1st December 2003 revised 5th December 2003
- TREASURY'S DOUBLE BIND -
Our dollar is rising an unconscionable amount. It is pricing
many farming products out of the market. Strangely enough, metals
especially gold, are untouched. Not ecstatic, but comfortable.
The tried and tested exchange rate control lever is the treasury
interest rate. To lower the dollar, treasury reduces interest
rates. This means currency will flow out of Australia, as
international superannuation funds seeks higher returns. It also
causes local business to boom, as consumers can borrow more to purchase
When a company becomes more profitable, the company makes a larger
profit. That profit leverages the company's price upward out of
all proportion to the profit. So if a company makes an extra
profit of AU$2.00 per share, the price increase of the shares will be
somewhere in the range of AU$20 per share. It's a bit like the
housing market, where value is determined by what homemakers can afford
to pay. In stocks, value is determined by the yield.
Our political masters, (or should I say their advisers in treasury) are
unable to make the obvious connection. (Then again, it took the
gutsy Hawke and sidekick Keating to see the obvious connection twenty
years ago, when we floated the dollar against treasury head Stone's
All this looks like economics 101. But now let us show how it all fits together.
Australia is a major farming and metals power. Overseas investors
can not directly invest in our farming, but they can invest in our
metals, especially gold. Australia is a major gold
producer. So are South Africa, and the USA. We can produce
gold at around AU$550 - AU$600, so our dollar is driven upwards by the
gold price, as overseas investors buy gold (and other metals) shares to
maintain their yield. South Africa likewise is a gold (and
metals) currency, and the Rand is currently at an all time high.
It is that inflow of money that causes the AU$ to rise. The US
economy is so large and multi-faceted that a resurgent gold sector only
has limited exchange rate effect.
If our government wished to cause the AU$ to fall, all it has to do is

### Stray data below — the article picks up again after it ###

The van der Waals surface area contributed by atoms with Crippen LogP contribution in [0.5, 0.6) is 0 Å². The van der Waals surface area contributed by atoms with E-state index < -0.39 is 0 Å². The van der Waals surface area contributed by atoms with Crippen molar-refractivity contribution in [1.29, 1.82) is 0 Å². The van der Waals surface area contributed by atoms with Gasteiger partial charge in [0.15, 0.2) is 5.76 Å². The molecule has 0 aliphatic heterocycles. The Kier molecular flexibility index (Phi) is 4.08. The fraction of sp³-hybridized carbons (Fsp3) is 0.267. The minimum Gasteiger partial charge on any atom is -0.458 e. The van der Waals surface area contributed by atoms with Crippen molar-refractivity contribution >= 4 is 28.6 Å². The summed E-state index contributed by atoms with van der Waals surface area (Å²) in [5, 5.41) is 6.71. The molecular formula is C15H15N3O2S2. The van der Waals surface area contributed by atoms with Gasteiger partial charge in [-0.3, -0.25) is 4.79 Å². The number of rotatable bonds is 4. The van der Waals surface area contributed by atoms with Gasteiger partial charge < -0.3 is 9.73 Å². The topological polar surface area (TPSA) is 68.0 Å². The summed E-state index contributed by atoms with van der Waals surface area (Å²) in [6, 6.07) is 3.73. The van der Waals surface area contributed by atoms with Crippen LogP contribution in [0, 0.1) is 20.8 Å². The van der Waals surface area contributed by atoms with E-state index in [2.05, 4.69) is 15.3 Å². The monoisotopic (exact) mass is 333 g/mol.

levy a gold tax, of say $100 per oz. That would cause the $AU to
fall substantially. (It might also cause the price of gold to
rise somewhat, but that is Economics 201, and too hard for politicians,
let alone treasury.).
The other problem we have is what is being termed the "housing
bubble". This is the term used to describe home prices that have
been driven upwards by the low interest rates set by treasury to keep
our dollar low enough to help our farmers.
Once again, the solution is obvious. The government must levy a
universal land tax (no exceptions, based on assessed value) on all
land. If that tax is high enough, then the price of land will
fall. In fact, a sufficiently elastic responsive land tax could
eliminate the need for a capital gains tax, because capital gains in
real estate would become a thing of the past.
Of course both of those solutions have political costs. Gold
mining companies contribute to party funds, so taxing gold to produce
exchange rate constancy would not help re-election chances.
Increasing land tax looks to be completely untenable to the incumbent
political parties. However, there are a lot of advantages,
including affordable land and greater egalitarianism of income I
will not detail the logic, but refer the interested reader to the
excellent treatment of the subject by Henry George in his book
"Progress and Poverty". It would like to add that GST and income
axe should be reduced by the same amount that land tax is increased.
Sooner or later in the Internet era I believe that a political party
will arise that does not source it's funds from incumbent wealth and
power, and so will collect it's revenue from a tax on land.